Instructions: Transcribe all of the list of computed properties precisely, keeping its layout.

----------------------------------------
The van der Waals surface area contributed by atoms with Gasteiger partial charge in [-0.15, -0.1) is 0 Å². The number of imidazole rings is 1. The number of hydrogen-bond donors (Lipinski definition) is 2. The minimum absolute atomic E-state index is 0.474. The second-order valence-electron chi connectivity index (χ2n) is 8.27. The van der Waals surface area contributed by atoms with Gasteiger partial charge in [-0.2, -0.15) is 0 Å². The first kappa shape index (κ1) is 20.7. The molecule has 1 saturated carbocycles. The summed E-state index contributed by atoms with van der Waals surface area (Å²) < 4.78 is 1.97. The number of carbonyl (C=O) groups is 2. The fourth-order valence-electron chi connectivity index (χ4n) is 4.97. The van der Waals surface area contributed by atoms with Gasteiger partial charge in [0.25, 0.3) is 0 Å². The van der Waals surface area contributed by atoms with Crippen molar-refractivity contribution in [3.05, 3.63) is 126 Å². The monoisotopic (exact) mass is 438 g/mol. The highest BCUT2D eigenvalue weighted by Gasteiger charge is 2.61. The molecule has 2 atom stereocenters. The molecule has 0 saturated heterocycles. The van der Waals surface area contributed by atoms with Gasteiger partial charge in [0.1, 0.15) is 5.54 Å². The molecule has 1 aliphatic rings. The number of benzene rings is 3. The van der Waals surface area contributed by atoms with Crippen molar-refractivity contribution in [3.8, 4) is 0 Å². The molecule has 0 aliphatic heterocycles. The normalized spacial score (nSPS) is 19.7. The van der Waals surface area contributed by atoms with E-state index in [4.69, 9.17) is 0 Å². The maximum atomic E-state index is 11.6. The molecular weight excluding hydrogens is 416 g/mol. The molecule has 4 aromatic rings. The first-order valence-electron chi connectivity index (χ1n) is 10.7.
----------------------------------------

The van der Waals surface area contributed by atoms with Gasteiger partial charge in [-0.15, -0.1) is 0 Å². The number of imidazole rings is 1. The number of hydrogen-bond donors (Lipinski definition) is 2. The minimum absolute atomic E-state index is 0.474. The second-order valence-electron chi connectivity index (χ2n) is 8.27. The van der Waals surface area contributed by atoms with Gasteiger partial charge in [-0.2, -0.15) is 0 Å². The first kappa shape index (κ1) is 20.7. The molecule has 1 saturated carbocycles. The summed E-state index contributed by atoms with van der Waals surface area (Å²) < 4.78 is 1.97. The number of carbonyl (C=O) groups is 2. The fourth-order valence-electron chi connectivity index (χ4n) is 4.97. The van der Waals surface area contributed by atoms with Gasteiger partial charge in [0.25, 0.3) is 0 Å². The van der Waals surface area contributed by atoms with Crippen molar-refractivity contribution in [3.05, 3.63) is 126 Å². The monoisotopic (exact) mass is 438 g/mol. The highest BCUT2D eigenvalue weighted by Gasteiger charge is 2.61. The molecule has 2 atom stereocenters. The molecule has 0 saturated heterocycles. The van der Waals surface area contributed by atoms with Gasteiger partial charge in [0.1, 0.15) is 5.54 Å². The molecule has 1 aliphatic rings. The number of benzene rings is 3. The van der Waals surface area contributed by atoms with Crippen molar-refractivity contribution in [3.8, 4) is 0 Å². The molecule has 0 aliphatic heterocycles. The normalized spacial score (nSPS) is 19.7. The van der Waals surface area contributed by atoms with E-state index in [4.69, 9.17) is 0 Å². The maximum atomic E-state index is 11.6. The molecular weight excluding hydrogens is 416 g/mol. The molecule has 4 aromatic rings. The first-order valence-electron chi connectivity index (χ1n) is 10.7.